Admittedly, storing a few gigabytes of digital files will require weeks of data transfers, even on the fastest broadband Internet connection offered by cable companies and fiber optic companies. However, the process can work in background, and you can still use your computer for other purposes while the files are copied to Amazon’s servers 24 hours a day. For those with large movie files, games, and so on, this is where “unlimited” really starts to shine, and $5/month is a really ridiculous price point.

There’s also a free three-month trial available to see how much “unlimited” space you actually need and for what. If you upload a few gigabytes over the three-month period and then decide you do not wish to continue with the service, simply cancel and pay nothing. Amazon will delete your stored data soon after you cancel.

I like the idea of saving all sorts of stuff to cloud services such as Amazon Cloud Drive not only for the safety of having backup copies of everything, but also for the convenience of having everything available on any device: on the desktop computer, the laptop, the tablet computer, and even on a smartphone. I back up almost everything: pictures, genealogy data, email messages, insurance policies, prescriptions, recipes, the measurement of my windows (I am shopping for new curtains), the next scheduled oil change in the automobile, and all sorts of other minutia that we all encounter in daily living.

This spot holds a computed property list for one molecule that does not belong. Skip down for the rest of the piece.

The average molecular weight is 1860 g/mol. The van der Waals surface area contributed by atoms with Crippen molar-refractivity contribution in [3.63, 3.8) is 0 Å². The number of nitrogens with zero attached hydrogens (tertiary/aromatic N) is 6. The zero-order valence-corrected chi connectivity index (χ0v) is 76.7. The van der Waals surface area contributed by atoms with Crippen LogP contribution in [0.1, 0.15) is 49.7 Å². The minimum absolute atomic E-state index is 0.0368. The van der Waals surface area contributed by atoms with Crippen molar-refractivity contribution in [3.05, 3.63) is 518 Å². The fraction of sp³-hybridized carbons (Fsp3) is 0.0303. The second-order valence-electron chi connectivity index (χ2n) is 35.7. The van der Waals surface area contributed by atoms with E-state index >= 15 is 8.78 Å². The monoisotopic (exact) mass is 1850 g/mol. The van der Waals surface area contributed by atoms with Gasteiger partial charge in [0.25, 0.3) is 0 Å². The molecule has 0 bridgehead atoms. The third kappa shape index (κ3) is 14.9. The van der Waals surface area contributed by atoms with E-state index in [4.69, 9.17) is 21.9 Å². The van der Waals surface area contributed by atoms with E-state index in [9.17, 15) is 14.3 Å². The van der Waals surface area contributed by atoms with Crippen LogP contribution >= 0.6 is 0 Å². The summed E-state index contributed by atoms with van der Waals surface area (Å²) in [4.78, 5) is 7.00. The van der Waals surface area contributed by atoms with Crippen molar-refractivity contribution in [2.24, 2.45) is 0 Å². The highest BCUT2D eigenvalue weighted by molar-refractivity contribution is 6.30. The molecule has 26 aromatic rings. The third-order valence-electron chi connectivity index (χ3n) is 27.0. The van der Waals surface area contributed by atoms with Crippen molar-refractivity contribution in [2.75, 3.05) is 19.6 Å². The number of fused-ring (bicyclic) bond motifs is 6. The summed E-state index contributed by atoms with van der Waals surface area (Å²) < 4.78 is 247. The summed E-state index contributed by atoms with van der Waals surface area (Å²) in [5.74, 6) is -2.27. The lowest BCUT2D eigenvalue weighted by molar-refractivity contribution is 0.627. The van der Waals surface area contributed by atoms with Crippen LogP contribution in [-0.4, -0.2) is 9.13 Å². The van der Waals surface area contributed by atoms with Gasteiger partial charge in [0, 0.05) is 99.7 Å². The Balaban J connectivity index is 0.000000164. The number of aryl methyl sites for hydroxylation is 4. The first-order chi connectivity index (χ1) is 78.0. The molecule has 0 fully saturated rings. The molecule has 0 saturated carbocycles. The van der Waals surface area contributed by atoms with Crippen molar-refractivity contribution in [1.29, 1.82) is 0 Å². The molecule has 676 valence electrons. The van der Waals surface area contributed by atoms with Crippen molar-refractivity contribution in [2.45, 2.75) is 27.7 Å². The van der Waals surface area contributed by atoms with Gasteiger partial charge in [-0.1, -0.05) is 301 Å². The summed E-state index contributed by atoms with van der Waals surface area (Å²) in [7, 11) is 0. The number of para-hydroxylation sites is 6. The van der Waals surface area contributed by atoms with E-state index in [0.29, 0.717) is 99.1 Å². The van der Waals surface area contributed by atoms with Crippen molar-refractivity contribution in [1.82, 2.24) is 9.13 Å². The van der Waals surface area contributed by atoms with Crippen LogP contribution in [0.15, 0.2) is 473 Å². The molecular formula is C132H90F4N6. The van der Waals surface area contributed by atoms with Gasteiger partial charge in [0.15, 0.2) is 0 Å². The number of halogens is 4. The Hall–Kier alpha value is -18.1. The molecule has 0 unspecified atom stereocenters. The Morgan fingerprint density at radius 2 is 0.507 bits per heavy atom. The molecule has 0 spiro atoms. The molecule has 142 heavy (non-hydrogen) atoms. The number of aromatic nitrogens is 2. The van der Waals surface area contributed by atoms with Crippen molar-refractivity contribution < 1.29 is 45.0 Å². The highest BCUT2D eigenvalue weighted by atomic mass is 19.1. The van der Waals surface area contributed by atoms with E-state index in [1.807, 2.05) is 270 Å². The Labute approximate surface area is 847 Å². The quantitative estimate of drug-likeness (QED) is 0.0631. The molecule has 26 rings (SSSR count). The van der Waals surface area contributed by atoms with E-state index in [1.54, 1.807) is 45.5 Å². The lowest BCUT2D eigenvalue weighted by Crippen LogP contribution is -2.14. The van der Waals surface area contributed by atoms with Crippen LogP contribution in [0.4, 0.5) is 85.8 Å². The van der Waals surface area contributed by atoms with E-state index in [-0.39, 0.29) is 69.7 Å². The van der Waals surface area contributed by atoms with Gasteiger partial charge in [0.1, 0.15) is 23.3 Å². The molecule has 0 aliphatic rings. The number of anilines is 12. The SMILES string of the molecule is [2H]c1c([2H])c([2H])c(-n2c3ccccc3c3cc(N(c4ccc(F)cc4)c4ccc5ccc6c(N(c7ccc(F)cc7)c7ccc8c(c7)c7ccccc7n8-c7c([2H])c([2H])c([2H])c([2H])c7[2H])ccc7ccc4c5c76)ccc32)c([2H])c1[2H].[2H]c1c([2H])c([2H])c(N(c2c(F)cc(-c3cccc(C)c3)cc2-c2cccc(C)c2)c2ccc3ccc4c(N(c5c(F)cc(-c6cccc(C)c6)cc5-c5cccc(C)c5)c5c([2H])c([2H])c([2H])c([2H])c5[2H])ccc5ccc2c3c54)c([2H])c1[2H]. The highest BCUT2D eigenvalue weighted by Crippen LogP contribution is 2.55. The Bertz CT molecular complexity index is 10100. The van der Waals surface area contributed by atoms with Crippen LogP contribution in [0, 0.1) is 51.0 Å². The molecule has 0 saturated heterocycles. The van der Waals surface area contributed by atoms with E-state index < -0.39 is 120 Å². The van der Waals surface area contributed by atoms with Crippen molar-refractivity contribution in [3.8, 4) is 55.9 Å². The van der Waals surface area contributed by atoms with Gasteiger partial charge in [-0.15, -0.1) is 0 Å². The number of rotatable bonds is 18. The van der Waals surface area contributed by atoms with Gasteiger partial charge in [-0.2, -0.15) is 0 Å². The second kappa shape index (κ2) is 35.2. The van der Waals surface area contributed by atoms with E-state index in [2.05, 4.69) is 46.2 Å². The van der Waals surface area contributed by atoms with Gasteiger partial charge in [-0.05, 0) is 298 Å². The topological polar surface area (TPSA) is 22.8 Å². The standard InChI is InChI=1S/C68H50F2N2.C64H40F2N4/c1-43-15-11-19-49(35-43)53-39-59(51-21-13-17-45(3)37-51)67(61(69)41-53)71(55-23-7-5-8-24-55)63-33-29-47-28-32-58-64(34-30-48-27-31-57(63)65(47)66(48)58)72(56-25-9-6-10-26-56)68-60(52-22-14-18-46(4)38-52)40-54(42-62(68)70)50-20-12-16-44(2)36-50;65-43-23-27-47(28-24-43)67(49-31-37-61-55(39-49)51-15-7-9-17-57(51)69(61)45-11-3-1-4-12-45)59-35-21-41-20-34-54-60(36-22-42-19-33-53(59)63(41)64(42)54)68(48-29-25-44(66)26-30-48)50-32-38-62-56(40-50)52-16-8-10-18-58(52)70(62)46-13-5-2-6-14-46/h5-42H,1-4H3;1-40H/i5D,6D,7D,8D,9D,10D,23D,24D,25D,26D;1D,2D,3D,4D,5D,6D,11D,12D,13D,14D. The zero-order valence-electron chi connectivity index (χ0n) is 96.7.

“Oh, you want a copy of my vegan chili recipe? Here. I’ll email it to you from my smartphone that connects to the cloud where I have gigabytes of data and pictures stored.”

Amazon Photos is available as a free mobile app for iOS and Android. It is also built into the Amazon Fire phone. You can create more storage space on your phone, enjoy automatic photo backup, and see your Cloud Drive photos and videos. To see all of the contents of your Cloud Drive on the go, Amazon Cloud Drive is also available for iOS and Android. Amazon Cloud Drive applications are also available for Windows and Macintosh.

All the files are stored using Amazon’s world-class security and protection to keep all content safe from prying eyes, even if your phone, tablet, or computer is lost or damaged. However, I always add EXTRA encryption for my more sensitive documents. I always encrypt them FIRST on my own hard drive, just in case my home computer or laptop is ever stolen or hacked into. I had a laptop stolen from the trunk of my automobile a few years ago, and the thief gained access to a lot of my personal information. That won’t happen again because those files are now encrypted on all my own hard drives. A future thief won’t be able to read them. Of course, when I copy those already-encrypted files to Amazon Cloud Drive or to any other cloud-based file storage service, that creates double encryption. I consider this to be the digital equivalent of a belt and suspenders.